Anthony’s Baby Book: Happy, Flappy, Slappy

Anthony’s Baby Book: Happy, Flappy, Slappy


When Anthony is happy (and honestly, that’s most of the time) he flaps his arms up and down, often slapping his hands against his legs, clapping them against his fat thighs. He grins huge with eight teeth peeking out of his mouth and drool dripping down his chin. “Happy, flappy!” Dom exclaims. “Happy, flappy, slappy!” I laugh back.

His happiness is infectious. Everyone smiles at babies (except for the grouches who don’t) but Anthony seems to evoke broader smiles and greater exclamations. His joy is infectious. He is fat and jolly. Enormous for his age, wearing size 18 month clothes at 8 months, he seems to embody the stereotype of the jolly fat man.

He’s crawling now. In the past week he’s picked up speed. He has discovered that he can crawl from one room to another. Oh what freedom to explore. He’s discovered a fascination with the bathroom, the room I always shoo him out of, picking him up when he refuses to budge and moving him to another place and shutting the door behind us.

The other night he was roaming about on the floor of the kids’ room while I was tucking Ben and Bella and Sophie into their beds. Before I flipped off the light Ben and Sophie requested cups of “cold ice water” so Ben and I went to the kitchen to get them. Before we’d finished filling the cups a beaming Anthony came crawling down the hall into the kitchen. “We’re just finishing up in here, Anthony,” I told him. And we headed back to the bedroom but Anthony headed on towards the living room. I stood by the door and called to him until he turned and crawled to me. I love the happy little crawler phase, such a fun though short-lived stage.

Anthony is also in the pulling himself up to stand stage. That seems to go hand-in-hand with crawling in my experience. Which of course means his poor head is all covered with bumps and scrapes and bruises from where he’s misjudged or lost his balance and banged himself on the corner of the table or on the floor.

Everyone loves Anthony and Anthony loves everyone; but Ben does have a bit of sibling rivalry going on.  Ben has claimed (or tired to claim) the top of the coffee table as his own special preserve for playing with his cars and trucks. After many pitched battles his sisters have almost given up the fight and have ceded it to him and moved their games to the windowsill. But Anthony wants to pull himself up on the table and once up wants to grab everything there and stick it in his mouth. I’ve come into the living room I don’t know how many times to find Ben shoving Anthony over. Once I saw Ben popping Anthony in the face with his fist. (Not a punch, it didn’t connect hard at all; but still… a fist.) And now when Ben even thinks that Anthony is getting too close to his precious trucks he preemptively starts shoving and pushing and tackling. Of course one of these days (and not too far in the future either) Anthony is going to be big enough and savvy enough to fight back.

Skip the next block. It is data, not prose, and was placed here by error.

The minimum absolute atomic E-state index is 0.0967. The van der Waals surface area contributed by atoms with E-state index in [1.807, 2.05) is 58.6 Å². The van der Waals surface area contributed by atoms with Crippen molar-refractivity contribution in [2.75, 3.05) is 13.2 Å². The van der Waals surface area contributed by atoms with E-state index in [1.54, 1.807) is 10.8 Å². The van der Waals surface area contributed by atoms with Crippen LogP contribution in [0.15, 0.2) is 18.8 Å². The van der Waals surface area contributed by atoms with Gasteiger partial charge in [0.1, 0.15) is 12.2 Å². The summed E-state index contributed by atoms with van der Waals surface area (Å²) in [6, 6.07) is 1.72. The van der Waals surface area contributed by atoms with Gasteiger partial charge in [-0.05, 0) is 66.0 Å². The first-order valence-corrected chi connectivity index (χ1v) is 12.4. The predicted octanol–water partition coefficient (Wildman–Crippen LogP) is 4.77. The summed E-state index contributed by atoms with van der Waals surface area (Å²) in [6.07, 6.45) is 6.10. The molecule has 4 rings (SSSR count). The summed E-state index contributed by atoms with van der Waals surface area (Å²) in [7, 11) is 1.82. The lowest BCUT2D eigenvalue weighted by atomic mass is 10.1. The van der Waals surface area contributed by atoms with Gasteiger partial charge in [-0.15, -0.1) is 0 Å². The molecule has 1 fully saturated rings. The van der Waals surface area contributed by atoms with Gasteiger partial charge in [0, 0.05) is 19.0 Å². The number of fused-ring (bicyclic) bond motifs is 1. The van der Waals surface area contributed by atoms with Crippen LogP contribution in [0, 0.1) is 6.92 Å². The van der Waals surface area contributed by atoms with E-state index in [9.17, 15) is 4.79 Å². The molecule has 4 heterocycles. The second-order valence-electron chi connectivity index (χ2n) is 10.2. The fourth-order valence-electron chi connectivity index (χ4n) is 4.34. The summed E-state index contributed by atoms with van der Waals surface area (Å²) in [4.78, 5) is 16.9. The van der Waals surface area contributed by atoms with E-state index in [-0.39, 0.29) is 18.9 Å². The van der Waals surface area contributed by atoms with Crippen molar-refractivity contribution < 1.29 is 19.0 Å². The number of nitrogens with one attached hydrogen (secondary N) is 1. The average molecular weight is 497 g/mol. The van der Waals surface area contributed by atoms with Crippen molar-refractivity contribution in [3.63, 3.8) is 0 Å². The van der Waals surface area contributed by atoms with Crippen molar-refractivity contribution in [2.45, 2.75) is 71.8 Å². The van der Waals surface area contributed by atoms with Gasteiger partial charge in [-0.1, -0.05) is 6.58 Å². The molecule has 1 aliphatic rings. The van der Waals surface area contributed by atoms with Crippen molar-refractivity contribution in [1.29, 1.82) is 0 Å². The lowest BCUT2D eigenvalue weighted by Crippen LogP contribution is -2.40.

crawling anthony
You can see Anthony’s happy leg slapping near the end of this video clip.

happy standing baby

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  • Melanie,

    I would love to read Amy Welborn’s book but says it will not be out until Feb. 2012.  Is there another site I could try to purchase the book now?  Your review makes me want to get the book NOW!

  • Ann,

    I’m very sorry, It totally slipped my mind but I should have noted that I have a review copy. I’m afraid that you’ll have to wait. ๐Ÿ™

    But if you pre-order on Amazon then they’ll ship it as soon as it is released.

  • Several schools I am considering for my children have The Book Thief on the curriculum list. At least one of the schools was assigning it to 12th graders but in another school, it was being read by 7th graders! I have not read it but it just did not seem like a book for children and your review confirms that. Many schools apparently have reading lists filled with very dark-themed material. I wish I could homeschool but at the middle school and high school levels, the social factors prevail.

  • hope,

    I just re-read what I wrote very quickly when I was tired and realize I didn’t to The Book Thief justice. I really did like it very much. But you are right, it is a dark book and might be too much for many children. If I were a school teacher I’d be reluctant to assign it. As a mother, I might indeed read it with older children but that assumes I’d know the children and how sensitive they were and that there would be plenty of opportunity to discuss as we read. If we were doing a unit study on the Holocaust in high school, I’d consider this as an option to put on a reading list.

    Like I said, the narrator is Death. The protagonist’s younger brother dies in the first few pages, her mother gives her over to foster parents because she can’t care for her. Other major characters die. The protagonist gets into fistfights and steals. Characters are wounded in war, are beaten by Nazis. It is ultimately a hopeful book and a beautiful book and a very worthwhile book but it does deal with the darker things.

    I do think parents should be the judge about when their children are ready to grapple with such questions as the evil of the holocaust.